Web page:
ICC-ASP 21: Key Recommendations and Materials

This webpage will be updated throughout the 21st ASP session with key documents relevant to the ASP’s agenda, which can be downloaded below. You can also follow our work on Twitter @amnesty_CIJ

Key Recommendations

At the 21st session of the Assembly of States Parties (ASP) to the Rome Statute, Amnesty International urges all states parties and the Assembly as a whole to consider the organization’s key recommendations. The recommendations focus on the general debate and other topics on the Assembly’s agenda, and we urge states to reflect the following points in their interventions and participation at the Assembly.


The Assembly should make strong high-level statements in support of the International Criminal Court (ICC). In particular states parties should:

  • In the ICC’s twentieth anniversary year,
    • Recognize that the ICC can play a unique role, now and in the future, in the realization of the universal rights to truth, justice, effective remedies and reparations which must be enjoyed equally by all victims of crimes under international law;
    • Recall that double standards have no place in international justice and recognize that the Court’s legitimacy risks being undermined by a selective approach to justice, as well as practices which appear to demonstrate a willingness to be influenced by powerful states;
    • Commit to fully supporting the Office of the Prosecutor (OTP) in all of its investigations, without distinction, and no matter how great the political or economic power of certain actors;
    • Emphasize the crucial importance that all investigations receive the same standard of treatment, so that all victims of international crimes have equal access to justice and reparations at the Court;
    • Call on the Assembly to ensure that all of the Court’s investigations and activities are fully funded;
    • Highlight the threat to the Court’s independence and impartiality if states are to able use their resources and cooperation as tools to influence which situations (and parties) are effectively investigated;
    • Recognize that universality of the Rome Statute remains critical, and urge all states who have not yet done so to ratify the Statute.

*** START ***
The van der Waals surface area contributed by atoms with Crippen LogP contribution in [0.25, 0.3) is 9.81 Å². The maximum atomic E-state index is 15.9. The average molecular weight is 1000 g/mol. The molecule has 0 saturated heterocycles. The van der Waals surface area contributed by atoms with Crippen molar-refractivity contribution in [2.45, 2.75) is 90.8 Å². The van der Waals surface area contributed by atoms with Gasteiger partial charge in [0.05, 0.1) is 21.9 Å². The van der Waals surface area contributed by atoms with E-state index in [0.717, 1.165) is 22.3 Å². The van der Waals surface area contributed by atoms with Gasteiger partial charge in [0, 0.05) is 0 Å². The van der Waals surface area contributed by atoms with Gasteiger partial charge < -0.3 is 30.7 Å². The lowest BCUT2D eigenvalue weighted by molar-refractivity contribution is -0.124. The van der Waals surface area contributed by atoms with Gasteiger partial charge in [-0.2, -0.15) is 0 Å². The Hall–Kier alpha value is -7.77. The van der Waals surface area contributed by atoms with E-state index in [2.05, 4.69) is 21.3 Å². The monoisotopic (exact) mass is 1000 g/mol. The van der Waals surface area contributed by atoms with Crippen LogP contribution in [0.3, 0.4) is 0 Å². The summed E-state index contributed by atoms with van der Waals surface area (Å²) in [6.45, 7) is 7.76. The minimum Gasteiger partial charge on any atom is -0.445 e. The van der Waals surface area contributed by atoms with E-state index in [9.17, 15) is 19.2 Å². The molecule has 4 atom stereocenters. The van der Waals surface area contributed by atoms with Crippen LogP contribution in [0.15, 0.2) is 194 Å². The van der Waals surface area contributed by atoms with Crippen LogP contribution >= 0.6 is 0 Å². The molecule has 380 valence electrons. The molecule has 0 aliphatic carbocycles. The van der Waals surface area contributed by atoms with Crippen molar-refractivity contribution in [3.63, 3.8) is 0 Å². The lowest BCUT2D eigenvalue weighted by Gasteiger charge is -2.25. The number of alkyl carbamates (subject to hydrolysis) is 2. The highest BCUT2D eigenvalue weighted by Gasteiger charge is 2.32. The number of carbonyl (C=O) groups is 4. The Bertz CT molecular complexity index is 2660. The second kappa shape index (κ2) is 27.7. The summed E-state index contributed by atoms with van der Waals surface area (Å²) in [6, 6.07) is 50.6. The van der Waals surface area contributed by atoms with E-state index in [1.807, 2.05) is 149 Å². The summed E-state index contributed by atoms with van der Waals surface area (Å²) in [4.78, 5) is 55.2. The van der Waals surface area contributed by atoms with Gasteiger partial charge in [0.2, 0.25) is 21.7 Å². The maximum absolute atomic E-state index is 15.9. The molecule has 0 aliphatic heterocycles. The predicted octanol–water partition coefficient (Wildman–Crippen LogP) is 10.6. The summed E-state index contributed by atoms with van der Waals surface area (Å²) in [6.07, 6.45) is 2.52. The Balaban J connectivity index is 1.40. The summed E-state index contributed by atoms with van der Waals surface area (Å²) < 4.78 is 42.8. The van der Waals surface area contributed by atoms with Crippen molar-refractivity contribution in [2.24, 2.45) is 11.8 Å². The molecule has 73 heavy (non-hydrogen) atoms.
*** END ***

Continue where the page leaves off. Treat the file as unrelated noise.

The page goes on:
• Affirm their commitment to international justice, emphasizing the need to support the ICC in its work, fully respect and safeguard the independence of the Court, and protect the integrity of the Rome Statute;
  • Recognize that demands on the ICC and for international justice continue to grow, and commit to providing the Court with an increased budget in 2023 to enable it to fulfil its independent functions effectively, while also committing to further investment which is necessary in the coming years to address the Court’s capacity crisis;
  • Support the establishment in 2023 of ‘formal field presences’ in Bangladesh, Sudan, Venezuela and Ukraine, as requested by the OTP;
  • Recognize that the ICC is a keystone of a broader Rome Statute system of international justice, in which states parties must step-up to ensure investigations of all parties and persons suspected of committing crimes within the Rome Statute;
  • Recognize that efforts towards strengthening complementarity can only work if states are genuinely willing and able to investigate Rome Statute crimes domestically;
  • Recognize that the International Criminal Court and its states parties must be judged on how they ensure the highest standards of human rights compliance at the ICC, particularly in relation to fair trial and due process rights of accused and acquitted persons;
  • Call on all permanent members of the United Nations Security Council to refrain from using their veto power to block referrals to the ICC Prosecutor;
  • Strongly condemn threats that have been made against civil society actors and human rights defenders for their engagement with the Court, both generally and in the context of the Assembly of States Parties, recalling that civil society and human rights defenders play a crucial role in the Rome Statute system.


 States parties should:

  • Commit to considering findings and recommendations which point to performance shortcomings in state party support or management oversight and which require improvements by states parties to meet their obligations contained in the Rome Statute;
  • Commit to addressing where a lack of cooperation, or budgetary and political support from states parties has led to the Court and its organs being unable to fulfil their mandates;